Dramatic Voice Acting. Sunday, 6:00 PM, Derby.
The popular Dynamic Voice Acting panel returns to talk about how to best show off your vocal talents.

My first podcast voice acting credit was this year, so clearly I’m an expert. Also this is my fourth panel in six hours. What was I thinking?

Multi-Creatives. Monday, 12:00 PM, Chesapeake.
The demands of multiple artistic pursuits. Learning to do it all without losing your mind.

I was on this last year, and my advice this year is the same: you will lose your mind. Embrace it. Recognize that you can’t do everything, but then ignore that realization and try to do it all anyway.

Week 19 of Making Something Every Day

Day 127: love postcard.
day 127

Day 128: A whole mess of proto-ATCs.
day 128
Can’t wait to get back to these guys but I got distracted by remaking my kitchen art.

Day 129: looking forward to talking to folks about clean water tomorrow.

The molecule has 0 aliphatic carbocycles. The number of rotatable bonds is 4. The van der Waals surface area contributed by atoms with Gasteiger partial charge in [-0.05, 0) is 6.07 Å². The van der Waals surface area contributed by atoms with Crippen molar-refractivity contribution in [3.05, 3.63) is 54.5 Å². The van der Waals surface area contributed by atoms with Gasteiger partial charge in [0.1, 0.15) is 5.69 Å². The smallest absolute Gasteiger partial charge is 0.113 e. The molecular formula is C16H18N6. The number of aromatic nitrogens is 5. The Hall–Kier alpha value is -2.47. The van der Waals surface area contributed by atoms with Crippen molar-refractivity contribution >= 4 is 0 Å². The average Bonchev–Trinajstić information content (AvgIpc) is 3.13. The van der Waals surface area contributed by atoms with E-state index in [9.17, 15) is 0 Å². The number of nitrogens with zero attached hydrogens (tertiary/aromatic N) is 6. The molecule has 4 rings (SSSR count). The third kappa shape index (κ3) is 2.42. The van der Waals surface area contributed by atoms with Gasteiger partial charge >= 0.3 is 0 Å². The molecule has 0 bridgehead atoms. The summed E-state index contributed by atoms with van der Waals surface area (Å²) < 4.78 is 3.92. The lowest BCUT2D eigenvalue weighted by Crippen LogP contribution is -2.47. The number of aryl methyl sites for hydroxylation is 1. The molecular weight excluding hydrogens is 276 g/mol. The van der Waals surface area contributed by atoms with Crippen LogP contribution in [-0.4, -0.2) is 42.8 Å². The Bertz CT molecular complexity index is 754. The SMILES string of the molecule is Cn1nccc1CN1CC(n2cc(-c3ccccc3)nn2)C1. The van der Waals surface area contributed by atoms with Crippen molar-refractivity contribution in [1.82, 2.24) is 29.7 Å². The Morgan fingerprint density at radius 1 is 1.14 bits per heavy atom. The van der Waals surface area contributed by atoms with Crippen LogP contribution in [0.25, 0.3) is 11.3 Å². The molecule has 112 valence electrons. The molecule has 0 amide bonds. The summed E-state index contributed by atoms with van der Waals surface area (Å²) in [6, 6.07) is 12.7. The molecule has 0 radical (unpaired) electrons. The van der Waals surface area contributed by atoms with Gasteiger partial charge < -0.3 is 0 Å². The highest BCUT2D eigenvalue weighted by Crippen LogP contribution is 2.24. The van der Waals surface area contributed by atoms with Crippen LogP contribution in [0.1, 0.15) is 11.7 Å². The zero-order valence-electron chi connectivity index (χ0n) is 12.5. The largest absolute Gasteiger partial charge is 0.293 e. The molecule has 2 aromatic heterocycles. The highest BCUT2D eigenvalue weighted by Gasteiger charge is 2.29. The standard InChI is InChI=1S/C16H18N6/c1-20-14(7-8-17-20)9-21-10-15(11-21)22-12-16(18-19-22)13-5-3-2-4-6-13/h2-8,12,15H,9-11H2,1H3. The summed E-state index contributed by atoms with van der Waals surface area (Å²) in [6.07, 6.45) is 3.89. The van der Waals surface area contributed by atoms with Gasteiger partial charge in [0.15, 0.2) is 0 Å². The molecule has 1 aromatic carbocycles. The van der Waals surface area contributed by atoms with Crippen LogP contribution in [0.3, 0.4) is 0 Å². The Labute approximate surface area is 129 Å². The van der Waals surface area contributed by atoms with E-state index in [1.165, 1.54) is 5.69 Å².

day 129
I designed the logo for The Water Glass about a year ago. The labels for the water bottles I made this week. I’m proud to say it’s one of my best logos ever. I’m proud to be a part of this organization. I’m proud that we are in the business of making other people’s lives a little bit easier.

Day 130: Recycled art.
day 130
My mom bought me this picture about 10 years ago. She was here this week and said I could paint over it if I wanted to. I nearly broke land speed records getting it out of the frame. She jokingly told me not to waste any time getting it done.

Day 131: Flower power! More on the recycled art board for my kitchen.
day 131
I started with the thought of that big blue petal and a big green petal. The rest just fell into place.

Day 131b: Also, I know I’ve had an awesome art day when my hands look like this and THE PAINT WON’T COME OFF!
day 131b
Love this so much!

Day 132: Working on the flower for the kitchen.
day 132
It’s getting there but too bright. Gotta tone it down.

Day 133: Science is art! We saw the DNA of a strawberry. It looked really cool so I’m totally counting it.
day 133
It blows my mind that you can see the DNA so easily and it is so easy to do with stuff around the house. I don’t think the kids got the full impact of what we were looking at. I have to admit I teared up a little bit as I thought about the creativity that goes into science breakthroughs.